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Randomised comparison of intravenous paracetamol and intravenous morphine for acute traumatic limb pain in the emergency department
  1. Michelle Craig1,2,
  2. Richard Jeavons1,
  3. Joanne Probert1,
  4. Jonathan Benger1,2
  1. 1Academic Department of Emergency Care, University Hospitals Bristol NHS Foundation Trust, Bristol, UK
  2. 2Faculty of Health and Life Sciences, University of the West of England, Bristol, UK
  1. Correspondence to Dr Richard Jeavons, Academic Department of Emergency Care, University Hospitals Bristol NHS Marlborough Street, Bristol BS2 8HW, UK; richard.jeavons{at}


Objective To compare the clinical effectiveness of intravenous paracetamol with intravenous morphine in patients with moderate to severe traumatic limb pain.

Methods This randomised, double-blind pilot study was conducted in an urban UK emergency department. Patients between 16 and 65 years old with isolated limb trauma and in moderate to severe pain (pain score of 7 or more) received either 1 g intravenous paracetamol or 10 mg intravenous morphine sulphate over 15 min. The primary outcome measure was pain score measured on a visual analogue scale at 0, 5, 15, 30 and 60 min after commencing drug administration. The requirement for rescue analgesia and the frequency of adverse reactions were also recorded.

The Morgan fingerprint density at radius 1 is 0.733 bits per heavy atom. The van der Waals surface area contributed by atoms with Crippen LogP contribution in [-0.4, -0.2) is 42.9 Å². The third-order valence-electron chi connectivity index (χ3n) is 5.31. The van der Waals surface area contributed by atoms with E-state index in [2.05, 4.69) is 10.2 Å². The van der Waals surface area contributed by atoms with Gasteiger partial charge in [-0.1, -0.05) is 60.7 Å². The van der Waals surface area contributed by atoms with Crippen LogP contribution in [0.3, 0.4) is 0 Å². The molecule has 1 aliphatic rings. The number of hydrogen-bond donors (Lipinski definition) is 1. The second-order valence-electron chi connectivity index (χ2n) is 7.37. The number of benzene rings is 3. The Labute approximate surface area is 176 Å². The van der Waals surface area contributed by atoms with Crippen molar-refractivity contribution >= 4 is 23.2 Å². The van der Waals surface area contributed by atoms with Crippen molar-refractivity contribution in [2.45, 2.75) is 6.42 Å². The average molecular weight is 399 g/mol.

Results 55 patients were recruited over 10 months. There was no significant difference in analgesic effect between the paracetamol and morphine groups at any time interval. There was no significant difference in the rescue analgesia administered, but there were significantly more adverse reactions in the morphine group.

Conclusion Intravenous paracetamol appears to provide a level of analgesia comparable to intravenous morphine in isolated limb trauma. Further larger studies are required.

  • Analgesia/pain control
  • emergency care systems
  • emergency departments
  • musculo-skeletal
  • fractures and dislocations
  • Trauma
  • extremity

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  • Funding An independent grant was obtained from the College of Emergency Medicine.

  • Competing interests None.

  • Ethics approval This study was conducted with the approval of the NHS ethics committee. RED reference number 07/H0106/118.

  • Provenance and peer review Not commissioned; externally peer reviewed.